Cynically, you’re probably saying, “those who can’t afford it,” and “because they can’t afford it.” You’re not wrong, but that’s the simple answer. Let’s look at prices in Toronto, and prices outside it – areas like Mississauga, Oakville, and Hamilton, and today I’ll tell the tale of a few of my clients who have made this decision, and this major move, thus far in 2016…In the summer of 2014, I sold a 1-bed, 1-bath condo for a couple at Bloor & Sherbourne for $368,888. They were in their late 20’s if I had to guess, both working professionals, neither originally from Toronto. When most of my sellers sell, it’s because they’ve either bought, or they’re going to buy. I’ve only ever had one client sell before buying in the last 5-6 years. And these guys were no different; when we first met, they told me that they had already bought a large home in Oshawa. They had spent two months looking at properties out in Oshawa, and they found one, and were now ready to sell their Toronto condo. They told me about the home they had purchased: a newer build, 4-bed, 4-bath, on a large lot. “Large” in Toronto means 35-feet-plus, so I can’t imagine what “large” means in Oshawa. We could be talking acreage for all I know.
I never really thought to ask what they paid for the house, partly because it wasn’t my business, but also because I wasn’t all that curious about Oshawa real estate. It wasn’t until I told them their condo was worth around $360,000 that I found out what they had spent. Because in response, one of them said, “Three-hundred-sixty thousand eh? Wow, that’s more than we paid for our house!” More than they paid for their house? Were we talking about the same house? A 4-bed, 4-bath? Seriously? Now, I believe the house was just outside prime Oshawa, and I was about to put prime in quotation marks, but that’s overly-cynical. I don’t know the area all that well, and while I’m sure there are better, worse, cheaper, and more expensive pockets, I know that my clients found a large, new house in a sought after area, and they paid less than $360,000 for it. One of them was originally from Oshawa, and I can’t recall where the other was from. But both would be working in Oshawa, so it was “buh-bye” Toronto, and I’m sure they’re still laughing to this very day, from their main floor family room with fireplace and skylight… That was one of the first experiences I had with clients selling in Toronto to move elsewhere in the GTA, but since then I’ve had more than a dozen. And this year alone I’ve worked with several clients in Oakville, Mississauga, Woodbridge, and Ajax, all of whom condos in Toronto, and sold their condos to move to a house outside the core. I’ve seen this trend pick up steam with each passing season, and as a result, we’re seeing stories like this one from two weeks ago: “Hamilton Housing Prices Will Keep Driving Away Locals: CMHC” The CMHC is just full of great news, aren’t they? Have a look at the article if you get a chance, although there are two excerpts I want to draw attention to.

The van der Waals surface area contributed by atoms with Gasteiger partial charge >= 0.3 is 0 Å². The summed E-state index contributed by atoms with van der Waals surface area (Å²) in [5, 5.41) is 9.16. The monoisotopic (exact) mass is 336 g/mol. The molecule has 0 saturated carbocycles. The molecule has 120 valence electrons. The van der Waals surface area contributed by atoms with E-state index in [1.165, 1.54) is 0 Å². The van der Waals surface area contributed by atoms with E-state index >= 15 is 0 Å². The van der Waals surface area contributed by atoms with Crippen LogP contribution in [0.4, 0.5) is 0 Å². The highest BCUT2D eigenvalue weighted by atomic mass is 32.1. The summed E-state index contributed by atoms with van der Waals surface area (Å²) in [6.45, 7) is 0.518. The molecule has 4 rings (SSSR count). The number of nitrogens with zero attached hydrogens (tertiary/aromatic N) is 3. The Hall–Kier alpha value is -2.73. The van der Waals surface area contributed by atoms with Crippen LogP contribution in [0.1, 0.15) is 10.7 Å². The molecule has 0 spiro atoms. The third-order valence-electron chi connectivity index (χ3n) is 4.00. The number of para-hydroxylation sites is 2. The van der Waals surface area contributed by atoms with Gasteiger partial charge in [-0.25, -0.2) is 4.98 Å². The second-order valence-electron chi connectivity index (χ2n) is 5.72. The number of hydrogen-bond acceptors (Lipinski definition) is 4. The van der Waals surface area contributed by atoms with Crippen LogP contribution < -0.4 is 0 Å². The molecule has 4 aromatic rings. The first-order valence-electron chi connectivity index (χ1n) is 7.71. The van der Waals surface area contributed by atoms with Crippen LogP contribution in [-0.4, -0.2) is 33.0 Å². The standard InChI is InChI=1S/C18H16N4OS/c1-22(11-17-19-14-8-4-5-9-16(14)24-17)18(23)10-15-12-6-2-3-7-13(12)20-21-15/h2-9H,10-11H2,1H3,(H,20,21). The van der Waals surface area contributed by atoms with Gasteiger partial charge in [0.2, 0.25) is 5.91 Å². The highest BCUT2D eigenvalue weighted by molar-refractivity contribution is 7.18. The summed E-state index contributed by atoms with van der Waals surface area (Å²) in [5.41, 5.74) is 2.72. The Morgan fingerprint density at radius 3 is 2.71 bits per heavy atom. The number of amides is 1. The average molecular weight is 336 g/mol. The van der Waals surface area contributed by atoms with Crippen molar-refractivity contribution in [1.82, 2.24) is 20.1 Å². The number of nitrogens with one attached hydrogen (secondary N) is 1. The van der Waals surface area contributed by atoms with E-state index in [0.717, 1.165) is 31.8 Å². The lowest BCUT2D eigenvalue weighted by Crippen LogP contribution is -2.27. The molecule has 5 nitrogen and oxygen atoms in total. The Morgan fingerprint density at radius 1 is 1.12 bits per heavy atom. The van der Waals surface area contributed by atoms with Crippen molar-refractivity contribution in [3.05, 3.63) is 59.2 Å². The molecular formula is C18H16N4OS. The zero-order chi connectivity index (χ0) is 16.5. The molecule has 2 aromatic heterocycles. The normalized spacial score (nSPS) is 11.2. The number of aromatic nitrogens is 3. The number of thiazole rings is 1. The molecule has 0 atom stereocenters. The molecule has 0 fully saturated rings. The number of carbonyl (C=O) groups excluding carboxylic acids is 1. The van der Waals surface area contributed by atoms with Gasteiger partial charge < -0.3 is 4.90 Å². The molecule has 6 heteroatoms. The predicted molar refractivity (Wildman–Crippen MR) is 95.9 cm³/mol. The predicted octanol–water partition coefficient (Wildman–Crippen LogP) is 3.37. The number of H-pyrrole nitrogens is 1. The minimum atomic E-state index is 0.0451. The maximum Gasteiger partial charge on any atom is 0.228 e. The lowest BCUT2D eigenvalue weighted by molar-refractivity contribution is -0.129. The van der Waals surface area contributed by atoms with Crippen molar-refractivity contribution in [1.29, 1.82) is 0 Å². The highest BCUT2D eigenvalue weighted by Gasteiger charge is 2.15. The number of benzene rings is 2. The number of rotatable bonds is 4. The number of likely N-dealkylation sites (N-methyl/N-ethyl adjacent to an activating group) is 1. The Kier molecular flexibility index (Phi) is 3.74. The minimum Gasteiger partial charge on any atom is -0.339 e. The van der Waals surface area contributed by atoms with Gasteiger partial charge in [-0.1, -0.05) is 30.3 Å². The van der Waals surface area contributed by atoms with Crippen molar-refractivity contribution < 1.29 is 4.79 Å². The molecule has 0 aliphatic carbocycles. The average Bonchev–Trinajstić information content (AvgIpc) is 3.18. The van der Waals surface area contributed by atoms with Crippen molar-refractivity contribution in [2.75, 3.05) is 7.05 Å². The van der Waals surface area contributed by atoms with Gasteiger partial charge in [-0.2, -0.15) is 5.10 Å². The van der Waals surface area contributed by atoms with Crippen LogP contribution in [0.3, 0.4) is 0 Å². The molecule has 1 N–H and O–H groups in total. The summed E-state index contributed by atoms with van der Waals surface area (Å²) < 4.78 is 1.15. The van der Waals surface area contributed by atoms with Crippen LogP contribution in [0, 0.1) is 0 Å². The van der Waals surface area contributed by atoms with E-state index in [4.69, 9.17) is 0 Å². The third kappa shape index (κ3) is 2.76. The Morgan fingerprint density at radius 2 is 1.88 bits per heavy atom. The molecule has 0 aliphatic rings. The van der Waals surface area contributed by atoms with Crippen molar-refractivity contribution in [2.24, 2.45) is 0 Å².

As housing prices go up and full-time jobs go down, Hamiltonians are moving to outlying areas like Brantford, St. Catharines and Caledonia just to be able to afford a house. And a senior market analyst with the Canada Mortgage and Housing Corporation (CMHC) says that migration trend is only going to continue. And then this: Hamilton has had a hot housing market in recent years. In the last year alone, the price of an existing home in Hamilton has increased by about 14 per cent. Last year, the average price of an existing home was $447,000. As of September this year, that price is about $511,000. In contrast, the average price of a home sold in Brantford last month was $366,310, according to the Brantford Regional Real Estate Association. The first section is something I find ironic, and almost a bit funny. The CMHC is saying that Hamiltonians can’t afford housing prices in Hamilton, and they’re moving outside the city. Ironic? Yes. Because Torontonians can’t afford housing prices in Toronto, and are moving outside the city……..to places like Hamilton. So it might follow that in coming years, we’ll see articles about Brantford, St. Catharines, and Caledonia, with the caption “Brantfordians can no longer afford housing prices and are moving to Saskatchewan.” The “problem” in Hamilton is no different than the problem in Toronto, or any other metropolitan area in the Golden Horseshoe, which is simply that there is more demand than supply. In the second quarter of 2016, net migration in Ontario was 33,052. This represented a whopping 38% increase over the second quarter of 2015. So we’re looking at a need to house 130,000 more people in Ontario every year, and I don’t need numbers to tell me that we aren’t building 130,000 new houses, condos, or apartments. So whether you’re a Torontionian buying in Hamilton because you can’t afford to buy in Toronto, or a Hamiltonian buying in Brantford because you can’t afford to buy in Hamilton – you’re not alone. And this domino effect will continue until folks are pitching tents in Algonquin Park. Now the second excerpt from the article shows that Hamilton prices are up 14% per year, which is perhaps a pittance compared to the 22% increase in the average Toronto home price, but relative to other markets, and just the idea of “the steel city” in general increasing double-digits, is impressive, if not unexpected. So I think it’s safe to say that wherever you’re looking in the Golden Horseshoe, prices are up year-over-year, and significantly. If you’re moving out of Toronto to avoid the 22% increase in housing prices, and looking to move into a city or town with an 8% increase in average home price, then I suppose you’re cashing out. But price appreciation aside, also consider what you can actually buy in other areas, compared to what you can get in Toronto, and I think that’s what’s driving the decision. This past spring, I helped two clients – Donald and Kara, with their housing search in Mississauga. Donald and Kara lived in a 2-bed, 2-bath condo by the waterfront with a sprawling 600 square foot terrace, and it met all their needs for 4-5 years as they passed through their late-20’s, and into their early 30’s.